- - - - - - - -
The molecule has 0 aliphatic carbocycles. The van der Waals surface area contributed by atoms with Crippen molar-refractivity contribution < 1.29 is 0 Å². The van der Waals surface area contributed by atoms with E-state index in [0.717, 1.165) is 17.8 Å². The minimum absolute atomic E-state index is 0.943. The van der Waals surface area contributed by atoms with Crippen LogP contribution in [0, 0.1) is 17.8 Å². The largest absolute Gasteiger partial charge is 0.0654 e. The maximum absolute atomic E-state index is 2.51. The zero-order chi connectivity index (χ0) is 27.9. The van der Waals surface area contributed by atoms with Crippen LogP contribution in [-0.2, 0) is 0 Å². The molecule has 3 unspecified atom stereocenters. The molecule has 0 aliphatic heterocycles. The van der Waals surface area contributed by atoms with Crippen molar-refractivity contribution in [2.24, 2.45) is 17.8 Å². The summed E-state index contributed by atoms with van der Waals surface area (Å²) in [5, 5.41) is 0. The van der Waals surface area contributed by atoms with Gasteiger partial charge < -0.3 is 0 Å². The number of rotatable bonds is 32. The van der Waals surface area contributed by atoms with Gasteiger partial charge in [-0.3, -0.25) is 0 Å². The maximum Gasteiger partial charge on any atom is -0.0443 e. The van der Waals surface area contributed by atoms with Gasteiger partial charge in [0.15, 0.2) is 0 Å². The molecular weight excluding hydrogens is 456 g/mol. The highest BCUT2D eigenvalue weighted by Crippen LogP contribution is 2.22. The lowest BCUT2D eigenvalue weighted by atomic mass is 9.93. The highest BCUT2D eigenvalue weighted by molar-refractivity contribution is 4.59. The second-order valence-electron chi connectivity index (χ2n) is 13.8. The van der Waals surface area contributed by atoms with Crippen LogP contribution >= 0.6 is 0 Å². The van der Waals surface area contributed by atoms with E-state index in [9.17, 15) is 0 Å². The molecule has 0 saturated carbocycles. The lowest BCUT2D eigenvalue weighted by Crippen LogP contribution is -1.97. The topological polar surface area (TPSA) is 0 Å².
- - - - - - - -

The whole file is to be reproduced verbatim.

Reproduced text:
The molecule has 0 aliphatic carbocycles. The van der Waals surface area contributed by atoms with Crippen molar-refractivity contribution < 1.29 is 0 Å². The van der Waals surface area contributed by atoms with E-state index in [0.717, 1.165) is 17.8 Å². The minimum absolute atomic E-state index is 0.943. The van der Waals surface area contributed by atoms with Crippen LogP contribution in [0, 0.1) is 17.8 Å². The largest absolute Gasteiger partial charge is 0.0654 e. The maximum absolute atomic E-state index is 2.51. The zero-order chi connectivity index (χ0) is 27.9. The van der Waals surface area contributed by atoms with Crippen LogP contribution in [-0.2, 0) is 0 Å². The molecule has 3 unspecified atom stereocenters. The molecule has 0 aliphatic heterocycles. The van der Waals surface area contributed by atoms with Crippen molar-refractivity contribution in [2.24, 2.45) is 17.8 Å². The summed E-state index contributed by atoms with van der Waals surface area (Å²) in [5, 5.41) is 0. The van der Waals surface area contributed by atoms with Gasteiger partial charge < -0.3 is 0 Å². The number of rotatable bonds is 32. The van der Waals surface area contributed by atoms with Gasteiger partial charge in [-0.3, -0.25) is 0 Å². The maximum Gasteiger partial charge on any atom is -0.0443 e. The van der Waals surface area contributed by atoms with Gasteiger partial charge in [0.15, 0.2) is 0 Å². The molecular weight excluding hydrogens is 456 g/mol. The highest BCUT2D eigenvalue weighted by Crippen LogP contribution is 2.22. The lowest BCUT2D eigenvalue weighted by atomic mass is 9.93. The highest BCUT2D eigenvalue weighted by molar-refractivity contribution is 4.59. The second-order valence-electron chi connectivity index (χ2n) is 13.8. The van der Waals surface area contributed by atoms with Crippen LogP contribution >= 0.6 is 0 Å². The van der Waals surface area contributed by atoms with E-state index in [9.17, 15) is 0 Å². The molecule has 0 saturated carbocycles. The lowest BCUT2D eigenvalue weighted by Crippen LogP contribution is -1.97. The topological polar surface area (TPSA) is 0 Å².